Urban photography, museum space, and the tensions of public life Reading "Zoe Strauss: Ten Years" at the Philadelphia Museum of Art

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Description: Drawing on James Clifford's discussion of museums as "contact zones," this thesis explores the 2012 photography exhibition, Zoe Strauss: Ten Years , as a significant site of rhetorical struggle. Utilizing a visual rhetorical framework guided by Kenneth Burke's work on identity and substance, I argue that the exhibition--which documents the American urban working-class experience during the economic hardships of the 2000s--causes aesthetic dissonance by making visible social distances between viewers and the exhibited material. These distances function rhetorically by unsettling viewers' stable senses of self, and confronting them with the paradox of substance. This identity destabilization, however, offers the possibility for a significant shift in viewers' contextual substance and their perceptions of the places they inhabit. This shift may create opportunities for re-relationships, and a sense of consubstantiality based on the acknowledgment of difference. Keywords: Visual rhetoric; museums; photography; contact zone; identity; difference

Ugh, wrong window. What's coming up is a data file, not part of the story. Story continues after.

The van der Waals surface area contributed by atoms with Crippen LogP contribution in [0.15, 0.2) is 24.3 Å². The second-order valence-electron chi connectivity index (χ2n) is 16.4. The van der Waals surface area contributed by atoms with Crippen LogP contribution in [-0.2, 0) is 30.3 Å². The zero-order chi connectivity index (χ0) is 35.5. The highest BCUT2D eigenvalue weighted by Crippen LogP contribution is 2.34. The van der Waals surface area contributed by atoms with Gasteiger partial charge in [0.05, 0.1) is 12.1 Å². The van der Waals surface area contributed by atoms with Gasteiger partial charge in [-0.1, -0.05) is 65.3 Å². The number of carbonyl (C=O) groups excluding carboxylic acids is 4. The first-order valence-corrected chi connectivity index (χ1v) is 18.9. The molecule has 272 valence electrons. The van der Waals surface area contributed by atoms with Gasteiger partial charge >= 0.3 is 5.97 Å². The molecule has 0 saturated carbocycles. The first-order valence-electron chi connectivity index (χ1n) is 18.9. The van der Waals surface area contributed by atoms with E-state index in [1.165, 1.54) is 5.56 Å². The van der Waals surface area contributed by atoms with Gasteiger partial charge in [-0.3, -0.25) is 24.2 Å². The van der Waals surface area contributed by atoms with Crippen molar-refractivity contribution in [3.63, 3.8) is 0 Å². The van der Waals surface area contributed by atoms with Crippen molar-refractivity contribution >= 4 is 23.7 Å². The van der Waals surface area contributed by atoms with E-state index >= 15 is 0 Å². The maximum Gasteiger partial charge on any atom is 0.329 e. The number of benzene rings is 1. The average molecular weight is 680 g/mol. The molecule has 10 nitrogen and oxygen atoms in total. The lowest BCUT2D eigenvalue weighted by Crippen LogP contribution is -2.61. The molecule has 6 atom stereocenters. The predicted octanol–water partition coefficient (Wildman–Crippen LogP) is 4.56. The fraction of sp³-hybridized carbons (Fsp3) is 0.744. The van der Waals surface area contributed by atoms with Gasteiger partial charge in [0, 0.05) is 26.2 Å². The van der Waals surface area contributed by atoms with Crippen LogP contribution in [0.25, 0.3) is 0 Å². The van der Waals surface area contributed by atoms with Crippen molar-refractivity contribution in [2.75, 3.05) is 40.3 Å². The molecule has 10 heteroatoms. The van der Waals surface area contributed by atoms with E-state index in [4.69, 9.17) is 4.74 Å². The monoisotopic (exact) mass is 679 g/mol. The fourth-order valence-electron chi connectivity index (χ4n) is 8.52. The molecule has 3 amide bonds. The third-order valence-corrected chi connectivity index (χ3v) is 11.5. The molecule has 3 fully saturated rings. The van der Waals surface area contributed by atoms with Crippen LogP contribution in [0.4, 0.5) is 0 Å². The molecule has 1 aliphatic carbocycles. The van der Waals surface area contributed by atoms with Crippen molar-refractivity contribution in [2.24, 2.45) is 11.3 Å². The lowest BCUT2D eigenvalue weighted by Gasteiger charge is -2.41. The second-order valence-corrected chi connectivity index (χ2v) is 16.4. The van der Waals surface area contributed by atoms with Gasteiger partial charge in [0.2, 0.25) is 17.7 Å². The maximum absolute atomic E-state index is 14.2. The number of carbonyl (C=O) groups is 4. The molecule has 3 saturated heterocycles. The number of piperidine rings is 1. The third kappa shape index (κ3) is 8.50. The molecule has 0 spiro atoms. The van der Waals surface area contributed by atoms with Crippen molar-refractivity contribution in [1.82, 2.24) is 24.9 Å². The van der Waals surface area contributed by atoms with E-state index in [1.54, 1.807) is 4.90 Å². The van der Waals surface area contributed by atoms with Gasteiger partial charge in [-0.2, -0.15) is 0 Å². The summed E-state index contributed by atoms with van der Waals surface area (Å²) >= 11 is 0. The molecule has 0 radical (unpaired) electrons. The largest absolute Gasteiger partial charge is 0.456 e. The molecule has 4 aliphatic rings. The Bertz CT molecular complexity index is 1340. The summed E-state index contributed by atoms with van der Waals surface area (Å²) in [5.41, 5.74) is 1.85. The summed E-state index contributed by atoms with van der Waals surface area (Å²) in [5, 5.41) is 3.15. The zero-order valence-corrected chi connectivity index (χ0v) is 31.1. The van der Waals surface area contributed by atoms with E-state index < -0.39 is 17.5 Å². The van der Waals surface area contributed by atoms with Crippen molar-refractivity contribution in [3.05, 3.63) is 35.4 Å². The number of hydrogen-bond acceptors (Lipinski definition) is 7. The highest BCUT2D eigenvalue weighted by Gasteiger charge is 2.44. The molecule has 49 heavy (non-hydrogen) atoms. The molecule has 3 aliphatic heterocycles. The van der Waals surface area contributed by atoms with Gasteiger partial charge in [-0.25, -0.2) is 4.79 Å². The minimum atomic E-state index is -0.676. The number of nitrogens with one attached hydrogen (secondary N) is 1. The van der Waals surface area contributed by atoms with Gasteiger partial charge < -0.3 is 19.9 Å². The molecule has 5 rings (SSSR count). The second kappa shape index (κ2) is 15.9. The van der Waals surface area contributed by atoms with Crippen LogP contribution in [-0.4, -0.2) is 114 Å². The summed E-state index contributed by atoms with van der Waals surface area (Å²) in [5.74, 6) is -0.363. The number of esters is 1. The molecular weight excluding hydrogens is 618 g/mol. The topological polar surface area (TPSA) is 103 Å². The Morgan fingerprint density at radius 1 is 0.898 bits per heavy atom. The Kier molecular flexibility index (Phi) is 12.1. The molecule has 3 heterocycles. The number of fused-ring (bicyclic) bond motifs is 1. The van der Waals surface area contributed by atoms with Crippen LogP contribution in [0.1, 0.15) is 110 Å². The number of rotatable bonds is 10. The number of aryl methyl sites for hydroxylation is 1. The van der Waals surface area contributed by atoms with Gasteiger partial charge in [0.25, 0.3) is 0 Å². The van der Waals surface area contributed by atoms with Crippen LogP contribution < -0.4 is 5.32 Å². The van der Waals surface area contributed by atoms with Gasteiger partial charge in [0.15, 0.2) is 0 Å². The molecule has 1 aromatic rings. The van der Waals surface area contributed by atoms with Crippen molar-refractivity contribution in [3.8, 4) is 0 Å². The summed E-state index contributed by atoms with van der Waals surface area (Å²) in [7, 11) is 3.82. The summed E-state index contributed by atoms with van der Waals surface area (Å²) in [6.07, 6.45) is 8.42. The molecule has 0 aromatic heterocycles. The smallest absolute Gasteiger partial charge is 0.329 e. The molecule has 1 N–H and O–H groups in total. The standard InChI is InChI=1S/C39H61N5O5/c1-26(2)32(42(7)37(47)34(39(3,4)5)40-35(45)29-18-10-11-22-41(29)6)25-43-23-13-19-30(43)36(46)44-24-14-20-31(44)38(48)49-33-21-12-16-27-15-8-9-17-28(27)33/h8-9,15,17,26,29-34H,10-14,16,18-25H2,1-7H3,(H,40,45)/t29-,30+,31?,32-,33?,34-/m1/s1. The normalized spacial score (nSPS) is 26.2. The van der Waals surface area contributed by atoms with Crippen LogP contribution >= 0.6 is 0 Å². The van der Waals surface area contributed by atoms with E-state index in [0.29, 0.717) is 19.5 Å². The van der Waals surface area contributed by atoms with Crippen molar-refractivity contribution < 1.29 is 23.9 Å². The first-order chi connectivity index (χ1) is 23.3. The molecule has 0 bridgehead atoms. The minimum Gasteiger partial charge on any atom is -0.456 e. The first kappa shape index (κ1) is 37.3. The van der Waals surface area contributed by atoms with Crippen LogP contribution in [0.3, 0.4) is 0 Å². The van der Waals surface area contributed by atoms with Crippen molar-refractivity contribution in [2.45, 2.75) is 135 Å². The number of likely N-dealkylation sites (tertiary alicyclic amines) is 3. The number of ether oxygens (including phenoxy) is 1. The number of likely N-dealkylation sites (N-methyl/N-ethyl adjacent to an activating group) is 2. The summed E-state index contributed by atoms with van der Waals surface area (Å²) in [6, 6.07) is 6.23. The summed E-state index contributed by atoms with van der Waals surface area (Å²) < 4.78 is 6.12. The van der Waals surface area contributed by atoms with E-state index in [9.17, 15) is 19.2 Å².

Language: English
Format: Degree Work